Friday, June 20, 2003
Two local horseback riders finished strong in the Novice Hunters Division at last weekend’s 12th annual Hood River Classic Hunter/Jumper Horse Show.
Morgan Bell won the division, taking numerous individual blue ribbons in various classes along the way, while Ariel MacMillan took the reserve champion honor in the Novice Hunter Division.
“This is a pretty big deal,” said information director Devinne McKeown-Ellis. “There were only four local girls competing this year, and for two of them to finish one-two in their division was pretty exciting.”
The top hunter/jumper horseback riders from around the Northwest — including Hood River’s own Noel Mellor and recently crowned state champion Nicoletta Marchesi — made their way to Jensen Mills Meadow in Mt. Hood for five days of competition.
More than 200 classes in 50 different divisions competed in the Classic, which has become a favorite among the region’s riders since it began in 1991.
The Classic was presented by the Best Western Hood River Inn as a benefit for the Providence Hood River Memorial Hospital Foundation.
“It was the nicest, smoothest, best overall show ever,” said Lynn Everroad, the event’s executive director. “The level of competition was outstanding, and the exhibitors all say it’s their favorite Northwest show.”
The Hood River Classic is given an “A” rating by USA Equestrian, and it is also a sanctioned event of the Portland Rose Festival.
In all, more than 400 of the top horses from the best hunt clubs and barns in the Northwest made the trip to Jensen Mills.
The show’s Sunday finale, the $10,000 Hood River Inn Grand Prix, was won by “Lady D” of Sequoia Farms in Canby.
Jeff Campf was the winning rider, while Megan Gass of Oregon City took second place aboard “Aspen Extreme.” Third place went to Kristen Postill of Vernon, British Columbia, who was riding “Tomas.”
“Golden Vulture” of Port Townsend, Wash., won the Hood River Classic Mini Prix, with “Double Play” of Maple Valley, Wash., coming in second. “Georgia” of Ketchum, Idaho, was third.
“Synergy” of Milwaukie won the Children’s/Adult Amateur Jumper Derby, while “Accomplished” of Kirkland, Wash., won the Junior Amateur Owner Derby.
“Levi” of Eugene took home first in the Adult Amateur Hunter Derby, and “Forte” of Sherwood won the Children’s Hunter Derby.
Event organizers also thanked Derby sponsor, Kerrits Actionwear, Mini Prix sponsor, Toklat, patron sponsor, Hood River Distillers, and many more. For more, call McKeown-Ellis at 387-3375.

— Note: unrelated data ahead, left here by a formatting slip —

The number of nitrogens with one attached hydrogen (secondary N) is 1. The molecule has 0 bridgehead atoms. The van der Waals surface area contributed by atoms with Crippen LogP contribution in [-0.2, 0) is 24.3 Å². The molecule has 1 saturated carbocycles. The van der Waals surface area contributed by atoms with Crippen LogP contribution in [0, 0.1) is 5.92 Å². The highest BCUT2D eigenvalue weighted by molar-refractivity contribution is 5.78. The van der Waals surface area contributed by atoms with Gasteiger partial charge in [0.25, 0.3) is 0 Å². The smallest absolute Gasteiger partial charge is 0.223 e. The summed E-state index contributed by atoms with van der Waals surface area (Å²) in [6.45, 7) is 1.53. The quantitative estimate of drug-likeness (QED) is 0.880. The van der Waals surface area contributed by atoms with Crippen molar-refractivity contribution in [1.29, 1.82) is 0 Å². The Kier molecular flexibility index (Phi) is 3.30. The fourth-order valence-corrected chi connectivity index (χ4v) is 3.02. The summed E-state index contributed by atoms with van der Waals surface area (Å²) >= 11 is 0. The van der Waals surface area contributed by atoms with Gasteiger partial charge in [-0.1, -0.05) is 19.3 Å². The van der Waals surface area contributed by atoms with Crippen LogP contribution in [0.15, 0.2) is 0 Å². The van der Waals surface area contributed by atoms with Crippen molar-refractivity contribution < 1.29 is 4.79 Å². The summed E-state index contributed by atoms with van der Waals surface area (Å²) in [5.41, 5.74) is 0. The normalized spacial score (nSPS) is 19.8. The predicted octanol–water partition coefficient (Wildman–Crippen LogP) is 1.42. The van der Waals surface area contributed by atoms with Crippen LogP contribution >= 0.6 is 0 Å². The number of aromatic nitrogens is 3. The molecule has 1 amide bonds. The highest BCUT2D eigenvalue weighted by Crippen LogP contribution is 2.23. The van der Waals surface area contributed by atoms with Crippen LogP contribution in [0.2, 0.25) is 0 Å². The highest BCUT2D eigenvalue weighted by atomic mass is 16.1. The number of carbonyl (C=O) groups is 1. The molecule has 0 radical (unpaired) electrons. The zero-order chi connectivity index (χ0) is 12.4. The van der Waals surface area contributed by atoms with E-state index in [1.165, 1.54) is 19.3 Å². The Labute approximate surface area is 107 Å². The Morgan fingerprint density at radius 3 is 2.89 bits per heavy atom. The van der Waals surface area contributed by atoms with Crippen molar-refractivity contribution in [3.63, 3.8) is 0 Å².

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Parkdale third graders sing "12 Disaster Days of Christmas"
Welcome to your sing-able Christmas gift list. What follows is an emergency rendition of “12 Days of Christmas” – for outfitting your home or car in case of snow storm, earthquake, flood or other emergency. Read it as a simple list, or sing it to the tune of “12 Days” – you know, as in “ … and a partridge in a pear tree…” Not to make light of it, but the song is a familiar framework for a set of gift ideas that you could consider gathering together, even if the recipient already owns items such as a bunch of coats, tire chains and flashlights. Stores throughout the Gorge are stocked up on all these items. Buying all 12 days might be prohibitive, but here are three ideas for checking any of the dozen off your list (notations follow, 1-12.) The gift items needed to stay warm, dry and safe are also coded to suggest items in your abode (A) in your car (C) or both (B). 12 Gallons of Water (A) 11 Family meals (B) 10 Cans of propane (A) 9 Hygiene bags (B) 8 Packs of batteries (A) 7 Spare coats (B) 6 Bright red flares (C) 5 Cozy blankets (B) 4 Tire chains (C) 3 Flashlights (B) 2 cell phone chargers (B) 1 And a crush-proof first aid kit (B) Price ranges? Here’s a few quotes for days Three, Two, Four and Nine: n A family gift of flashlights (three will run $15-30, Hood River Supply, Tum-A-Lum) n Cell phone chargers (two will run $30-60) n Tire chains (basic set, $30, Les Schwab, returnable if unused for the winter) n Family meals ($100 or so should cover the basics for three or four reasonably well-fed days) n The home kit should be kept in a handy place near an exit, and remember that water needs to be replenished every few months. If you have a solid first aid kit already, switch out the gift idea with “and-a-sto-o-u-t- tub-for it-all …” Otherwise, it’s a case of assembling your home or car kits and making sure all members of the family know what the resources are and how to use them (ie flares and propane). Emergency situations are at worst life-threatening, at best deeply uncomfortable if you and your family are left without power for an extended period, or traveling and find yourself in a situation where you need to wait out a storm, lengthy traffic delay, or other crisis. Notes on the 12 gift ideas: 12 – Gallons of water: that’s one per person in a four-member family to last for three days, the recommended minimum to be prepared for utility outages. 11 – Easy-open packaged goods, energy bars, dried food and nuts are good things to include for nutrition. Think of what your family of four needs for three days to stay fortified and hydrated (see number 12). Can-opener also recommended 10 – If you have a propane camping stove, keep extra fuel handy. 9 – Hygiene bags: put packaged moistened towelettes, toilet paper, and plastic ties in large garbage bags (for personal sanitation) Resource list courtesy of Hood River County Emergency Management, Barbara Ayers, manager/ 541-386-1213. The county also reminds residents to Get a Kit, Make A Plan to connect your family if separated, and Stay Informed. See www.co.hood-river.or.us to opt-in for citizen alerts. Enlarge